How to identify Japanese Knotweed at every stage of its life


Rapidly spreading in warm weather due to its ability to grow up to 10cm a day, Japanese Knotweed is one of the most invasive plant species in the UK. Commonly distinguished by its large size, this invasive plant can reach a total height of four metres, and its roots can burrow 3 metres deep and up to seven horizontally. However, knowing how to identify Japanese can still be tricky as young Knotweed shoots have similar leaves to many woody shrubs, and it has the same hollow stems as Lesser Knotweed and other knotweed species.

 

Although native to Japan, China and Korea, Japanese Knotweed was first introduced to the UK through the Kew Botanic Gardens in 1850. Since then, it has spread rapidly across the country, invading around 10% of our rivers by the year 2010. One of the reasons for this is because the plant was introduced to the UK without psyllids, the insects that keep its growth under control.

 

Despite recent psyllid release programmes to ease the spread of this invasive species, its presence can still cause big issues for home and business owners. Because of its large size, deep roots, and the basic fact that it spreads rapidly, Japanese Knotweed causes structural damage to pavements and buildings by creeping into bricks and cavity walls. It also negatively affects native plants, insects and aquatic life, which is why you can be fined if you don’t prevent the spread of knotweed into the wild.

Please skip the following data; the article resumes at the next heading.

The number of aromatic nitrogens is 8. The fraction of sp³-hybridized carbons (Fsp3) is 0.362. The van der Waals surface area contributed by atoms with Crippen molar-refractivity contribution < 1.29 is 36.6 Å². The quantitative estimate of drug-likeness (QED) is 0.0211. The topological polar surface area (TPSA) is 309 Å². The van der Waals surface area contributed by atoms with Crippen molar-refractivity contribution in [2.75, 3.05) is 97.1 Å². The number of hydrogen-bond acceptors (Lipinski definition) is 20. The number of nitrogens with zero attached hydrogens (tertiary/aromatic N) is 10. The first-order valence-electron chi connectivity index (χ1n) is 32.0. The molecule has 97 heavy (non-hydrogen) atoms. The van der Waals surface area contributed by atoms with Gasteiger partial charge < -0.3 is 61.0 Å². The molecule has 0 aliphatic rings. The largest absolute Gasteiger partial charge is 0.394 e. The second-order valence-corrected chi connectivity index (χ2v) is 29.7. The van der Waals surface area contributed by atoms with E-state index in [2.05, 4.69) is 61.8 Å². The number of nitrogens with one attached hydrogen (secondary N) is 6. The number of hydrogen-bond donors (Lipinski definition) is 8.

Unsure if this invasive plant is growing on your premises? Our guide to identifying Japanese Knotweed at every stage of its life can help…

 

Identifying Japanese Knotweed in Spring

 

Japanese knotweed shoot in the spring

 

Spring is the season that Japanese Knotweed begins to sprout, and it’s also the time that it encounters its fastest growing stage (in fact, it can grow up to 10 feet tall by the end of the season).

 

Although the new shoots will originally look similar to asparagus spears, Japanese Knotweed’s distinguishing feature is the red/purple tinge of its stems.

 

Japanese Knotweed shoots also have rolled up leaves with the same purple/red tinge as the stems. As the season progresses and canes shoot out of the ground, these leaves will gradually open up and turn light green in colour.

 

Identifying Japanese Knotweed in Summer

 

Japanese knotweed in the summer fully grown

Image courtesy of https://www.designingbuildings.co.uk/ 

As the freshly sprouted canes grow taller throughout spring, they’ll become hollower and start to look more like bamboo shoots than asparagus by the time summer is in full swing. However, the stems will have distinguishable purple speckles, and the leaves will begin to grow in a distinctive zig-zag shape.

 

One of the features that Japanese Knotweed is most easily identified by is its leaves, which are green and flat with pronounced mid-ribs and veins, as well as being a unique heart/shovel shape. In summer, you can also distinguish this invasive plant species by looking out for its clusters of small creamy-white flowers. These will typically have bloomed by late August.